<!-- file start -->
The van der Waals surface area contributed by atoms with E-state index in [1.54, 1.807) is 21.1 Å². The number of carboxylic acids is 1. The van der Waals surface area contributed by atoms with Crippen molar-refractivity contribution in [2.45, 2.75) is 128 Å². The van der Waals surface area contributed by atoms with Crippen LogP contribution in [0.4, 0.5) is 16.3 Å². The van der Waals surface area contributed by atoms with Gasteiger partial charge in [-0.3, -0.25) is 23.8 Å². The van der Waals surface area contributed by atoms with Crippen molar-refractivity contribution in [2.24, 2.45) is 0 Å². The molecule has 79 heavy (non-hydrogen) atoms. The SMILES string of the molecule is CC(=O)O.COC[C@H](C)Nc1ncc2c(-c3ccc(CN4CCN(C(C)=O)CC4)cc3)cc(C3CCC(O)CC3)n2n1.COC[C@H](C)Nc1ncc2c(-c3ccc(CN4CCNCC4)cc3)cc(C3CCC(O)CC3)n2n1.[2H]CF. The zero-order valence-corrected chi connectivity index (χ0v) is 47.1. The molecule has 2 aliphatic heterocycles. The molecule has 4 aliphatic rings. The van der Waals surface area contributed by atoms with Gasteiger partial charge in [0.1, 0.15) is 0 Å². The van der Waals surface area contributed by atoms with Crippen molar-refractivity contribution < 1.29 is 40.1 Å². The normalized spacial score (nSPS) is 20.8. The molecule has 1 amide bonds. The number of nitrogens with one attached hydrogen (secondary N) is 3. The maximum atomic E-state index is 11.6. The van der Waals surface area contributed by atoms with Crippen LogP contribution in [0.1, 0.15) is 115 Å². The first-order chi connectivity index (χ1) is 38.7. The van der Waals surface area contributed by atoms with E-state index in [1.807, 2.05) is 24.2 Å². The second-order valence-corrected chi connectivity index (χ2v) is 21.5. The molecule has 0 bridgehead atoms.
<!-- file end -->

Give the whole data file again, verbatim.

The van der Waals surface area contributed by atoms with E-state index in [1.54, 1.807) is 21.1 Å². The number of carboxylic acids is 1. The van der Waals surface area contributed by atoms with Crippen molar-refractivity contribution in [2.45, 2.75) is 128 Å². The van der Waals surface area contributed by atoms with Crippen LogP contribution in [0.4, 0.5) is 16.3 Å². The van der Waals surface area contributed by atoms with Gasteiger partial charge in [-0.3, -0.25) is 23.8 Å². The van der Waals surface area contributed by atoms with Crippen molar-refractivity contribution in [2.24, 2.45) is 0 Å². The molecule has 79 heavy (non-hydrogen) atoms. The SMILES string of the molecule is CC(=O)O.COC[C@H](C)Nc1ncc2c(-c3ccc(CN4CCN(C(C)=O)CC4)cc3)cc(C3CCC(O)CC3)n2n1.COC[C@H](C)Nc1ncc2c(-c3ccc(CN4CCNCC4)cc3)cc(C3CCC(O)CC3)n2n1.[2H]CF. The zero-order valence-corrected chi connectivity index (χ0v) is 47.1. The molecule has 2 aliphatic heterocycles. The molecule has 4 aliphatic rings. The van der Waals surface area contributed by atoms with Gasteiger partial charge in [0.1, 0.15) is 0 Å². The van der Waals surface area contributed by atoms with Crippen molar-refractivity contribution < 1.29 is 40.1 Å². The normalized spacial score (nSPS) is 20.8. The molecule has 1 amide bonds. The number of nitrogens with one attached hydrogen (secondary N) is 3. The maximum atomic E-state index is 11.6. The van der Waals surface area contributed by atoms with Crippen LogP contribution in [0.1, 0.15) is 115 Å². The first-order chi connectivity index (χ1) is 38.7. The van der Waals surface area contributed by atoms with E-state index in [1.807, 2.05) is 24.2 Å². The second-order valence-corrected chi connectivity index (χ2v) is 21.5. The molecule has 0 bridgehead atoms.